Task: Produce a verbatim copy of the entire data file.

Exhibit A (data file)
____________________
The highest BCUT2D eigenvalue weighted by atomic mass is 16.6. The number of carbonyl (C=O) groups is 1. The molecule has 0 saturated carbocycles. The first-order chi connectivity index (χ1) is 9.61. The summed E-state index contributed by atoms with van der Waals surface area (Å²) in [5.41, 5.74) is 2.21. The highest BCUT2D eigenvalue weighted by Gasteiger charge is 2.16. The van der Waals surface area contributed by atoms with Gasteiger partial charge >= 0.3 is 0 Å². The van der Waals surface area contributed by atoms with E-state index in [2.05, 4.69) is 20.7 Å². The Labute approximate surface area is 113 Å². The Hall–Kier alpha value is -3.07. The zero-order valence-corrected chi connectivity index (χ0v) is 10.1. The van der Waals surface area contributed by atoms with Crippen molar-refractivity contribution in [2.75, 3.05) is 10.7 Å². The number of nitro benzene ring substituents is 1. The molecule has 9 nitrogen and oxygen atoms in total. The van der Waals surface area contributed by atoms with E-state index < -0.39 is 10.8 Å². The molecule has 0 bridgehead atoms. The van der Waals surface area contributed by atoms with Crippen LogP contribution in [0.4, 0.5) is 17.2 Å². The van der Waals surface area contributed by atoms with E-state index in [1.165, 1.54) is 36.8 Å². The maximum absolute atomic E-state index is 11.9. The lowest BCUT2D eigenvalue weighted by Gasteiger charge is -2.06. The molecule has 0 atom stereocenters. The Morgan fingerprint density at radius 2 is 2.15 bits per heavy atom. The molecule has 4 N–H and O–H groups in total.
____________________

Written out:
The highest BCUT2D eigenvalue weighted by atomic mass is 16.6. The number of carbonyl (C=O) groups is 1. The molecule has 0 saturated carbocycles. The first-order chi connectivity index (χ1) is 9.61. The summed E-state index contributed by atoms with van der Waals surface area (Å²) in [5.41, 5.74) is 2.21. The highest BCUT2D eigenvalue weighted by Gasteiger charge is 2.16. The van der Waals surface area contributed by atoms with Gasteiger partial charge >= 0.3 is 0 Å². The van der Waals surface area contributed by atoms with E-state index in [2.05, 4.69) is 20.7 Å². The Labute approximate surface area is 113 Å². The Hall–Kier alpha value is -3.07. The zero-order valence-corrected chi connectivity index (χ0v) is 10.1. The van der Waals surface area contributed by atoms with Crippen molar-refractivity contribution in [2.75, 3.05) is 10.7 Å². The number of nitro benzene ring substituents is 1. The molecule has 9 nitrogen and oxygen atoms in total. The van der Waals surface area contributed by atoms with E-state index < -0.39 is 10.8 Å². The molecule has 0 bridgehead atoms. The van der Waals surface area contributed by atoms with Crippen LogP contribution in [0.4, 0.5) is 17.2 Å². The van der Waals surface area contributed by atoms with E-state index in [1.165, 1.54) is 36.8 Å². The maximum absolute atomic E-state index is 11.9. The lowest BCUT2D eigenvalue weighted by Gasteiger charge is -2.06. The molecule has 0 atom stereocenters. The Morgan fingerprint density at radius 2 is 2.15 bits per heavy atom. The molecule has 4 N–H and O–H groups in total.